With these figures, the entrepreneurial decision of sticking to the anonymous made-to-stock production or changing to made-to-order production can be taken. The same applies to make-or-buy considerations. Comparing prices is not enough! The great advantage of this method is that it does not require expensive measures which won't get us anywhere. Before the realization, there are only data to be shifted and procedures to be simulated; i.e. all operations are under close scrutiny.

Mental opposition: Turn people concerned into people involved.
A structural transformation to such an extent requires a critical situation audit of all creative resources of the enterprise as it affects all operative sectors. At first it is important to locate the internal opposition and above this to neutralize the heads of the skeptics or even better to make them the driving force of the project.

We must not forget that anxiety and imminent changes disturb the natural need for security of the employees and thus opposition is an absolutely normal reaction. It is evident that the terms of reference must be the responsibility of a 'project team'. The complexity of this project does not allow isolated acts of individuals even if they were reasonable.

Structure Of The Project Team
All enterprise functions which have an effect on the cost situation of the operative business have a firm place in the project team
-- marketing department (responsible for the product range and the prices)
-- materials management and control (considers a too high inventory level as still insufficient)
-- production planning (prefers to run a part only once a year)
-- engineering department (placed the highest investments in production processes with the least real net output)

Goal setting and project management is the responsibility of the company management as they must sign the balance sheet.

Realization Only Possible With An Efficient ERP-System
The necessity of linking the organization with the engineering by means of an efficient system is undisputed. The extension of the application to the supply side and to the trade is the object of all e-commerce projects.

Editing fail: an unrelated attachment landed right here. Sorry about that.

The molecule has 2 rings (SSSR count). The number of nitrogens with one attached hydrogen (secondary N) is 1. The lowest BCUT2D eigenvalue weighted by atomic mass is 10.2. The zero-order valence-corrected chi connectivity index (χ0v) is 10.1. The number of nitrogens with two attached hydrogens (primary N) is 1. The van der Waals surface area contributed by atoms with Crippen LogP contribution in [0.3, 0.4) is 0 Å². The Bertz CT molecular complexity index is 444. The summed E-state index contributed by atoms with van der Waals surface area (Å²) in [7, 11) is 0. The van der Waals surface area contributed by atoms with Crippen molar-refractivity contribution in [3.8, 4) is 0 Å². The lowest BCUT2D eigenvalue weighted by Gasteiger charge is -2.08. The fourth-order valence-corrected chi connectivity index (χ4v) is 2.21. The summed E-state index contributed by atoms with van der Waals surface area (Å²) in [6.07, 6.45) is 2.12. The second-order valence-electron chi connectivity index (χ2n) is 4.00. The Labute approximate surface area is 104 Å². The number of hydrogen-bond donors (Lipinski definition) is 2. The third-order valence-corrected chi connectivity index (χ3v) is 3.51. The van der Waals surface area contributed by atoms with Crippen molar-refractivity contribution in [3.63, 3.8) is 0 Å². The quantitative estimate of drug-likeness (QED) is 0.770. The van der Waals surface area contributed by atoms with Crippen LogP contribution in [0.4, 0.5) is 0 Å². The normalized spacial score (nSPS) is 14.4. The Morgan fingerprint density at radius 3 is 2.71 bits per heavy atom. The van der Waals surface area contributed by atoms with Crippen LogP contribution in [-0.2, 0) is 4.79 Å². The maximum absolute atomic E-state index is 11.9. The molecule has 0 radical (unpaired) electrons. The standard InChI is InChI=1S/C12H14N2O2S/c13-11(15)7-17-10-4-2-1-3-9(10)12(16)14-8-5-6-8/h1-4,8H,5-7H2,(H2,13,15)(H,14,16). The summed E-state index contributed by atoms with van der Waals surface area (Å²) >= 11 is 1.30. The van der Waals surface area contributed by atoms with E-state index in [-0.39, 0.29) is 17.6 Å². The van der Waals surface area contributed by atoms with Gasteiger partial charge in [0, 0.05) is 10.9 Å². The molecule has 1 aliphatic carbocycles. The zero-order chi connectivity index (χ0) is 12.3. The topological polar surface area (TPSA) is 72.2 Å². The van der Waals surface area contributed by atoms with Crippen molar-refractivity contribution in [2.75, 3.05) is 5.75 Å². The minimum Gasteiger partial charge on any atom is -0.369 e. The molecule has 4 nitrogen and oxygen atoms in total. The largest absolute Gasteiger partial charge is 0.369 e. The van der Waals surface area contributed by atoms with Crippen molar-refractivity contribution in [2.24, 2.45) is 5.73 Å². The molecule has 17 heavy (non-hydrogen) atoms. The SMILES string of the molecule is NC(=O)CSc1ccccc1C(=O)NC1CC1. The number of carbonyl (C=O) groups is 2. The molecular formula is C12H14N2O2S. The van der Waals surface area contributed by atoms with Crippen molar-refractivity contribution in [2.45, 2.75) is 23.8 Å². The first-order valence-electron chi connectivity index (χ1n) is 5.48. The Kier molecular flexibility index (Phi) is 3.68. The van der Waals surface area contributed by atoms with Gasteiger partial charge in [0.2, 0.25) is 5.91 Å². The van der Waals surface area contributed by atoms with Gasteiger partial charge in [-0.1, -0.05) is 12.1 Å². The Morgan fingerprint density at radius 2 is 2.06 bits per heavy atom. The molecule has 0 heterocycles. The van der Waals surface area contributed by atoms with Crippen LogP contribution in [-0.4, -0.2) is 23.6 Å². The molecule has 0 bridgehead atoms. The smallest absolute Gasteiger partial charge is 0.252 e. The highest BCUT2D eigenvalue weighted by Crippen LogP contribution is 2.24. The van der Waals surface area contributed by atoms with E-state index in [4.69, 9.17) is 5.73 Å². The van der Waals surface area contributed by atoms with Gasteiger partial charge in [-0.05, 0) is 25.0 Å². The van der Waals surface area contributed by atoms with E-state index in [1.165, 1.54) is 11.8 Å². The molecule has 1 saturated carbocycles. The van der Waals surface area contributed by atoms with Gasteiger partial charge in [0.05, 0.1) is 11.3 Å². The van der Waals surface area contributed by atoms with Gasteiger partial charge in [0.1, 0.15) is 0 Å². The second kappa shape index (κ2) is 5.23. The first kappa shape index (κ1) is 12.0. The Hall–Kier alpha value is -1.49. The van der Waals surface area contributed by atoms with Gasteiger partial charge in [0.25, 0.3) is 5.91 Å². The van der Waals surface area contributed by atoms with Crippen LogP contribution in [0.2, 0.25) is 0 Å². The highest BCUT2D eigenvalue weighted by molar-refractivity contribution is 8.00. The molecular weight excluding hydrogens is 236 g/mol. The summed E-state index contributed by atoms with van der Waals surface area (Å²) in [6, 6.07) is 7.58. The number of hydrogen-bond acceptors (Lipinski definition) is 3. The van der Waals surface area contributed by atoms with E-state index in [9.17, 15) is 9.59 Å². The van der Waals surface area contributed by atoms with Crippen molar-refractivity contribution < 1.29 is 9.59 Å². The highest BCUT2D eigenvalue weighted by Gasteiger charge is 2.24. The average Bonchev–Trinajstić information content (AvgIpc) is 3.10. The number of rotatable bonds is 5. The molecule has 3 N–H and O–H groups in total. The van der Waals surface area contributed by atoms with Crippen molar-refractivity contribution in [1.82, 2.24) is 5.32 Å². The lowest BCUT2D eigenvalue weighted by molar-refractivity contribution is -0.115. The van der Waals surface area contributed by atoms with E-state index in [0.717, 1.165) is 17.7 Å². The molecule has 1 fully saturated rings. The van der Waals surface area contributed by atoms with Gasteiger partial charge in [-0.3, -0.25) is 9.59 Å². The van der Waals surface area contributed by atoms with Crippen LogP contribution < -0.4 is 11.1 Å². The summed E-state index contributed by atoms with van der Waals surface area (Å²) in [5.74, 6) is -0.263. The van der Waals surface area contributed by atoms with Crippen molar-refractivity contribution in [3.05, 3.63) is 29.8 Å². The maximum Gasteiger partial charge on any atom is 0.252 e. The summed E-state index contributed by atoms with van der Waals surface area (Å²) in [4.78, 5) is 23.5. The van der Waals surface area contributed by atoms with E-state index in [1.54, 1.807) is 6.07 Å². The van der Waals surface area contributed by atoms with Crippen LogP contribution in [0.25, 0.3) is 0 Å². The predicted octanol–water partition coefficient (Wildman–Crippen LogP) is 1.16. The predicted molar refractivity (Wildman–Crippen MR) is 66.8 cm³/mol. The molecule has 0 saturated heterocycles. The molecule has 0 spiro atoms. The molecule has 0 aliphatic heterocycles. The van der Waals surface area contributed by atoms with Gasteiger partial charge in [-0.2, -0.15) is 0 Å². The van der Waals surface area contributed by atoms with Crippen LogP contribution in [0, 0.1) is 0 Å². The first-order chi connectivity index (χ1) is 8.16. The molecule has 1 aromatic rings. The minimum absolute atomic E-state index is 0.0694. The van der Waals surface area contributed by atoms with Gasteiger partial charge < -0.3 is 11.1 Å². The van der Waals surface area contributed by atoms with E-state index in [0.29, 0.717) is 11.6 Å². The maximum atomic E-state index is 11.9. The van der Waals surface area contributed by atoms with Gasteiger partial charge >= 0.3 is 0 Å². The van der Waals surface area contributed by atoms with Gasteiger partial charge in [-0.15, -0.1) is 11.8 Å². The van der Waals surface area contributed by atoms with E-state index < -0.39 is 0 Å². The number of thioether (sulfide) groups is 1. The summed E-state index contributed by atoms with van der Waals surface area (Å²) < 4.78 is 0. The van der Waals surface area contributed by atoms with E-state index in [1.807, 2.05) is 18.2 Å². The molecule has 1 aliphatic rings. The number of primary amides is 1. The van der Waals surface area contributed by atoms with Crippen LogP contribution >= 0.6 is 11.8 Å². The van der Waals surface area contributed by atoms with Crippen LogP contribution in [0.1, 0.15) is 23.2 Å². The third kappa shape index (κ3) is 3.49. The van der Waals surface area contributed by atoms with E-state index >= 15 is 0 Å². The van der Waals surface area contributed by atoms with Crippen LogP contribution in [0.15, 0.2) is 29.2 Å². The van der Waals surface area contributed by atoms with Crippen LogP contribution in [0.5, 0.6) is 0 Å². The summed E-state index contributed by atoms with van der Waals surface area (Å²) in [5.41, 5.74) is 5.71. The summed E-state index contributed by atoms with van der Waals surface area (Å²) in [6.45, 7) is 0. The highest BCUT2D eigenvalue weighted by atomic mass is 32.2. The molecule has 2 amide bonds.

The complexity of modern ERP-systems for the furniture industry has two reasons:
-- the problem of variation of articles and components
-- the mixing of production of anonymous variations with made-to-order effects by vehicle routing and scheduling for the control of the final manufacturing.

From this we can deduce the counter conclusion that EDP-merchandise information systems could be less complicated if there were not anonymous primary products or goods would be produced only if they are already sold. It is worth considering this.

The future projects, however, are still complex:
-- the conversion of particular customer's order from the order entry system into directly applicable CNC-programs for the manufacturing (optimization of cutting, milling, boring, surface treatment, metal fittings)

-- controlling of the manufacturing of parts in a production planning system with progress control for the determination of processing time and the respective labeling of the parts (today barcode, tomorrow transponder)
-- furnishing of paperless business information for the shifting of batches according to the procedure (according to geometry, quality, deadline, production level....)
-- the direct data acquisition from the manufacturing process for the costing, capacity calculation, optimizing of the work flow, participation of the employees in the company profit and so on.

The Human Point Of View
A content employee sees himself fairly paid. Contentment and motivation no longer result from fussy payment-by-results systems. On the contrary - they only provoke distrust. The number of top performers who are willing to do their duties reluctantly is diminishing. Flexible and very involved employees react to a straight management, recognition, fair treatment, promotion and time instead of money with high motivation and sense of responsibility. In the end it will be obvious that an enterprise competes not only with the quality of the products but also with the efficiency of the employees. We talk about delivery times, costs and quality which in effect are only the result of innovation potential, learning capacity and flexibility - the real factors of competition. As a consequence, the 'classical' systems of task wages or bonus schemes are obsolete. We must think of new ways, as for example the real and direct participation in the company profit - whatever may be the adequate form.

Changing Of Policy - The Sooner The Better!
In view of the radically changing customer requirements and the trade which is more and more under pressure and is therefore requiring more services and flexibility by the industry, a changing of policy in the manufacturing organization as described above is inevitable - against the backdrop of the electronic possibilities from logistics to the customer. The matters discussed previously support the evaluation of a project concerning the scope, the risks and costs. Also in this case the motto applies: 'It is the fast one who comes in first, not the great one!'

Reprinted with permission from Woodworking International. Subscription information is available at the WIN Website.